- Woman sleeping in car accused of attacking Cape officer (7/26/16)13
- Mother charged after toddler falls out of moving car (7/29/16)3
- Seeking new history: Centurion Development buys former Woolworth building at 1 N. Main St. (7/28/16)5
- Police: Child's video revealed stepfather's abuse of sibling (7/28/16)3
- Cape resident gets seven years in prison for shooting at man (7/26/16)1
- Governor signs Rep. Swan bill that equalizes child-custody criteria (7/6/16)5
- Former Scott City mayor refutes claims made about loss of curbside recycling pickup (7/26/16)
- Burglary of trailer leaves its residents homeless (7/27/16)4
- Cape to get small-market ride-sharing service carGO (7/29/16)10
- Foot plots provide habitats and nutrition to attract wildlife, grow populations (7/18/16)
Researchers build better apple, but face uphill battle
BELLEVILLE, Ill. -- Schuyler Korban knows the apple has come a long way since Adam and Eve.
People have cultivated such a love for apples that only the tastiest, crunchiest and most blemish-free make it to supermarkets.
Now Korban, a University of Illinois plant geneticist, believes he and colleagues at Rutgers and Purdue universities have hit upon something that could shake the industry to its core: They've developed a variety resistant to apple scab.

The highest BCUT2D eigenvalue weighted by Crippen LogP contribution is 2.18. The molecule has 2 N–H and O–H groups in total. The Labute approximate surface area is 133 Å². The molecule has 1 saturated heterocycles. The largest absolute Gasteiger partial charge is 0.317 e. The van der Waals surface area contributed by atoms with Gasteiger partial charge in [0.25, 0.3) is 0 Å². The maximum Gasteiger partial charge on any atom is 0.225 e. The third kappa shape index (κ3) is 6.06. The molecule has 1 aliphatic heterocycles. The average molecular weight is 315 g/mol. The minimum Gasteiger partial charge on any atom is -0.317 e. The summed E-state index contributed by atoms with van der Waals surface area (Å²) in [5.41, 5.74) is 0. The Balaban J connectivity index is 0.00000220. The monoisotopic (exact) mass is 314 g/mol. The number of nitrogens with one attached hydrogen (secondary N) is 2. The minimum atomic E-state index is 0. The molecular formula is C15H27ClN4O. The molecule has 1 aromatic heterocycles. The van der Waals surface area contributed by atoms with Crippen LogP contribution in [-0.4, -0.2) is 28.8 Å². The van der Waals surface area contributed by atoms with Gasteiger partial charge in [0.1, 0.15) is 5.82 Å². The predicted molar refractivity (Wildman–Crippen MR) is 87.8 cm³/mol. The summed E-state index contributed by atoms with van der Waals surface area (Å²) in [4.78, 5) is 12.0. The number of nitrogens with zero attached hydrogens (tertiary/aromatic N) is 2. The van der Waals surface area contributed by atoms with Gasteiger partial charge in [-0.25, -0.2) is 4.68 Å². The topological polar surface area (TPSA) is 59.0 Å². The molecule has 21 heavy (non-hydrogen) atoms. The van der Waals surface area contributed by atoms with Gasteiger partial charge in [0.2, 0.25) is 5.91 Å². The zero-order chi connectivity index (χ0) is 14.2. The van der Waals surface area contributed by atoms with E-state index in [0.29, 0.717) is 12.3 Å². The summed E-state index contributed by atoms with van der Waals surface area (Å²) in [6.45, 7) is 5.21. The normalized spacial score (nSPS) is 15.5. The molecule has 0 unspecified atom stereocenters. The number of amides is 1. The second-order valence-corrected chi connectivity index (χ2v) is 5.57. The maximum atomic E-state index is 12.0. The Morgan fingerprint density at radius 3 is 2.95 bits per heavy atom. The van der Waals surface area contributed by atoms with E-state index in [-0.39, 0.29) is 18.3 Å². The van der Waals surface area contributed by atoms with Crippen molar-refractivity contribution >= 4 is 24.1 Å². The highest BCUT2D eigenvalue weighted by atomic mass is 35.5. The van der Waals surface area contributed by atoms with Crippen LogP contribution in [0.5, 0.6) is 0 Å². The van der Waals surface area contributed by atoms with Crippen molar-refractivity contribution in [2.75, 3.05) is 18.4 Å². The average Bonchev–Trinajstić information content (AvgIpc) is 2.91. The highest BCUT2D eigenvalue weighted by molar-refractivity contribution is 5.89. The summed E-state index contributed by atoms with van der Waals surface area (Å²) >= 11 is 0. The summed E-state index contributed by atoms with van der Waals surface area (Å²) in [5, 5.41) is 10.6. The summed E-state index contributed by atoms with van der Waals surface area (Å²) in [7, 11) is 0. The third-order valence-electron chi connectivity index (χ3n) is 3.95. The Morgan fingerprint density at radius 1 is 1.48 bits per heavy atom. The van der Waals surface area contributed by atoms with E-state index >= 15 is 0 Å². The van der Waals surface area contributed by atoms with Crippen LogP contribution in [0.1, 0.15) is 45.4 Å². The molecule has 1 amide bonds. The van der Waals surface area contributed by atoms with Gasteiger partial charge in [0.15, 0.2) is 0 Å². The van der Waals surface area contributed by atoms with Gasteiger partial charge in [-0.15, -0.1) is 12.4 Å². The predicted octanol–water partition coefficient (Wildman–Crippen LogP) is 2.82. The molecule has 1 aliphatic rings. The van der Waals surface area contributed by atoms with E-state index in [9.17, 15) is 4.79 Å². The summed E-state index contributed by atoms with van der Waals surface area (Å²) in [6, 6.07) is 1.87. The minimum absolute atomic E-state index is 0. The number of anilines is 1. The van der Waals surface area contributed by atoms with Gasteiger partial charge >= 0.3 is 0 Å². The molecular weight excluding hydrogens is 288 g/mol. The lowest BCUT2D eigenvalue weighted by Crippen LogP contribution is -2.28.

The fungal bane of growers worldwide, apple scabs are dark lesions or blemishes that render the fruit unsuitable for market, relegating it to use in cider.
"Apple scab is the worst nightmare of a grower," said Mike Ellis, an Ohio State University plant pathologist. "If you don't control apple scab, you don't produce apples. If they lose 10 percent of their good apples, they've lost their profit."
Even so, the apple developed by Korban and his colleagues -- called the "Juliet" -- could face tough challenges.
Orchard growers are notoriously fickle when it comes to trying new things in a U.S. market that, according to the U.S. Apple Association, produced 9.8 billion bushels of apples last year.
And attempts since the 1940s to market scab-resistant apples have failed, mostly because of taste.
Juliet's skeptics include Dennis Ringhausen, president of the Illinois State Horticultural Society, whose family runs two Southern Illinois orchards that produce 10,000 to 20,000 bushels annually of various apple varieties.
"The Juliet might be a beautiful apple, but if it doesn't taste worth a darn I'm not going to plant it," Ringhausen said.
What's more, he said, controlling apple scab "is not that big of a deal if you watch what's going on" and apply chemical sprays that he acknowledges are expensive, some running $300 a gallon.
Korban claims Juliet makes a juicy leap over its predecessors: The largely red variety with some green undercolor tastes good, with less sugar than the Fuji but enough balance of sugar and acid to be considered full-flavored.
"This one has a very outstanding quality," Korban said of Juliet, which he said stays on the tree longer, can be kept in cold storage for six months and ripens two weeks after Red Delicious, making it more marketable as a late-season apple.